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Not that Dylan, our Dylan

“Songwriting costs it doesn’t come free. Ask Elliot Smith. Ask Richie Lee. Ask Mark Linkous. Ask Shannon Hoon to get up on stage and sing you a tune. Ever wonder why there aren’t more than ten songs on most albums? ‘Cause it’s a chore.” – Sun Kil Moon

Writing songs is hard. Now, you might be wondering how hard it was to come up with “I want candy,” or for that matter “Baby Shark, doot doot do doot do doot,” but those are not the kinds of songs of which I am speaking. Those are not the kinds of songs Dylan LeBlanc writes.

Dylan LeBlanc was a kid the last time I saw him. He was most likely too young to be in the bar where he was playing, and he was definitely too young to hone the pain and self-loathing of Townes Van Zandt’s Rake to a scapula’s edge, but that is exactly what he did. He was both prodigy and prodigal.

The prodigy part of him created 2010’s Pauper’s Field. On that record lay “If the Creek Don’t Rise,” a song of such quality that backing vocals from Emmy Lou Harris are more of a footnote than a headline. Pitchfork said of LeBlanc and the record that you can “hear a depth of experience somewhat at odds with LeBlanc’s age, his sad voice prematurely scarred with regret and haunted by demons”. LeBlanc drew comparisons to Neil Young, Fleet Foxes, and Conor Oberst (Bright Eyes), and he did it in a voice with an unmistakable North Alabama timbre: “Can’t” is unapologetically “Caint.”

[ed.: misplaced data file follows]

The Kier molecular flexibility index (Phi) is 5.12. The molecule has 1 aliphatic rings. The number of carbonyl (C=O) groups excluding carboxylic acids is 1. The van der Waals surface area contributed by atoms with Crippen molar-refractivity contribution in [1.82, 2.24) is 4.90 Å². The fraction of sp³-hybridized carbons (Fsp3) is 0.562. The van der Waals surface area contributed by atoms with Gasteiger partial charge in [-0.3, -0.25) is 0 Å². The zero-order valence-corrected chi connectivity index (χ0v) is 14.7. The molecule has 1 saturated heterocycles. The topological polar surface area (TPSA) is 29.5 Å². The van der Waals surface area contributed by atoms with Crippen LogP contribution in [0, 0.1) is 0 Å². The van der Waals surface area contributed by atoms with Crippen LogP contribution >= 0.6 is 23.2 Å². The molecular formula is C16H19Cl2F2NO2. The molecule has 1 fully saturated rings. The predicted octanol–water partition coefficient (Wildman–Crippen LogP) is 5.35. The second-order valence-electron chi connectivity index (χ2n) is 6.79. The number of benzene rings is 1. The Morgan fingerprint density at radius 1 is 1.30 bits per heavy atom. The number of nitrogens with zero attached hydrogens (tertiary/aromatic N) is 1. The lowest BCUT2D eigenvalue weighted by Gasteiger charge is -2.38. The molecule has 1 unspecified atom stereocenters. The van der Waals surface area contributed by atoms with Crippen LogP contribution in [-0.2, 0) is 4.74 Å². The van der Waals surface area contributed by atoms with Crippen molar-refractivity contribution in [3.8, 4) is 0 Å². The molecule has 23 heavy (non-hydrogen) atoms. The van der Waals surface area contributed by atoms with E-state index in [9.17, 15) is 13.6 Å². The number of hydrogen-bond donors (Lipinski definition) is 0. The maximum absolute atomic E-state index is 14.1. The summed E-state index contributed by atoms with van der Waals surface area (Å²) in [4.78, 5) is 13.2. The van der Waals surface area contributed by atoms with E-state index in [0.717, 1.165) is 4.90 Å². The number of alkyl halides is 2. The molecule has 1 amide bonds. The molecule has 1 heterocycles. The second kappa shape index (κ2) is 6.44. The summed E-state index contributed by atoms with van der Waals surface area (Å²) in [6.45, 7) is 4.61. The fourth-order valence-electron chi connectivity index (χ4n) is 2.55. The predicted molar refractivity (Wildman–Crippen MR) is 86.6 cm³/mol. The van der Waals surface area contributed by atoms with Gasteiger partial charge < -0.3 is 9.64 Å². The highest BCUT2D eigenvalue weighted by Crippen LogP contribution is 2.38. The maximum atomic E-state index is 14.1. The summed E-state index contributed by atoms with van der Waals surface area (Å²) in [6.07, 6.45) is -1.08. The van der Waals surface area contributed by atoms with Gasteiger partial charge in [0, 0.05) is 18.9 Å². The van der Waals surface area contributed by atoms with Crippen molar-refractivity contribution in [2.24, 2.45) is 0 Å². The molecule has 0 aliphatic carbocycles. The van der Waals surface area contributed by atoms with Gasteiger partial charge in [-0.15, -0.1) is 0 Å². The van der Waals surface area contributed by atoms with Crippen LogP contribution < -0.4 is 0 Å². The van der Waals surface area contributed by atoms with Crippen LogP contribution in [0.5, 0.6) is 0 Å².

The prodigal brought him home to Muscle Shoals after the release of 2012’s Cast the Same Old Shadow. Songwriting is hard. To write the kinds of songs that LeBlanc churns out, one must live, and he lived too hard and too fast. This return to his motherland gave LeBlanc a second, and most likely final, chance to turn the prodigy into a professional. The result was 2016’s aptly titled Cautionary Tale.

Cautionary Tale was and is still a standout record. LeBlanc stares the demons in the eye and appears to realize what he is looking into is a mirror. He goes face to face with the same Silver- Tongued Devil that Kris Kristofferson warned about, and while it is uncertain as to whether he beat the devil, he most assuredly lived to fight another day.

Dylan LeBlanc is currently on tour with a host of dates throughout the Southeast.


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